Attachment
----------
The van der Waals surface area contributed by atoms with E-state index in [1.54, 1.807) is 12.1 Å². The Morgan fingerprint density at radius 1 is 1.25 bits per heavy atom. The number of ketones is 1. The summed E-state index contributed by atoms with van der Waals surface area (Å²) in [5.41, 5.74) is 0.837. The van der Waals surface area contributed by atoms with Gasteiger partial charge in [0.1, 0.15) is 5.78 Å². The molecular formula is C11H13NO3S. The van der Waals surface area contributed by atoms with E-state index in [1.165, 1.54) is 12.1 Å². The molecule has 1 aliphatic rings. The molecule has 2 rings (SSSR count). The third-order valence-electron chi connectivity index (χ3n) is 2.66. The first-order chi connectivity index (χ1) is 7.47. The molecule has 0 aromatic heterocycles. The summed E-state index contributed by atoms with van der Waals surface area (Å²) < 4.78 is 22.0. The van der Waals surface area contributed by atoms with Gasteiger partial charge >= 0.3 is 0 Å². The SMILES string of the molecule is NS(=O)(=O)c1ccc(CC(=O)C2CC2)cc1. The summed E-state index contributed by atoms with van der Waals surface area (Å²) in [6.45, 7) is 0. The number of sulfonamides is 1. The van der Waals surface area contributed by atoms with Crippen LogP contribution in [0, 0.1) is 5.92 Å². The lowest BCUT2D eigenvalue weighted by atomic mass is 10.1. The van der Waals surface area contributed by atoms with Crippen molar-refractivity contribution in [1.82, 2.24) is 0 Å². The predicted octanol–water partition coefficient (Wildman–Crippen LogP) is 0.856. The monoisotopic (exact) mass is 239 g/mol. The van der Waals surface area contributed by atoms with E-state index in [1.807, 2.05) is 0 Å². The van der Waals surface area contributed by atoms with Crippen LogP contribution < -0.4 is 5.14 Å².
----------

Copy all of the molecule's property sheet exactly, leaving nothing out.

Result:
The van der Waals surface area contributed by atoms with E-state index in [1.54, 1.807) is 12.1 Å². The Morgan fingerprint density at radius 1 is 1.25 bits per heavy atom. The number of ketones is 1. The summed E-state index contributed by atoms with van der Waals surface area (Å²) in [5.41, 5.74) is 0.837. The van der Waals surface area contributed by atoms with Gasteiger partial charge in [0.1, 0.15) is 5.78 Å². The molecular formula is C11H13NO3S. The van der Waals surface area contributed by atoms with E-state index in [1.165, 1.54) is 12.1 Å². The molecule has 1 aliphatic rings. The molecule has 2 rings (SSSR count). The third-order valence-electron chi connectivity index (χ3n) is 2.66. The first-order chi connectivity index (χ1) is 7.47. The molecule has 0 aromatic heterocycles. The summed E-state index contributed by atoms with van der Waals surface area (Å²) < 4.78 is 22.0. The van der Waals surface area contributed by atoms with Gasteiger partial charge >= 0.3 is 0 Å². The SMILES string of the molecule is NS(=O)(=O)c1ccc(CC(=O)C2CC2)cc1. The summed E-state index contributed by atoms with van der Waals surface area (Å²) in [6.45, 7) is 0. The number of sulfonamides is 1. The van der Waals surface area contributed by atoms with Crippen LogP contribution in [0, 0.1) is 5.92 Å². The lowest BCUT2D eigenvalue weighted by atomic mass is 10.1. The van der Waals surface area contributed by atoms with Crippen molar-refractivity contribution in [1.82, 2.24) is 0 Å². The predicted octanol–water partition coefficient (Wildman–Crippen LogP) is 0.856. The monoisotopic (exact) mass is 239 g/mol. The van der Waals surface area contributed by atoms with E-state index in [1.807, 2.05) is 0 Å². The van der Waals surface area contributed by atoms with Crippen LogP contribution < -0.4 is 5.14 Å².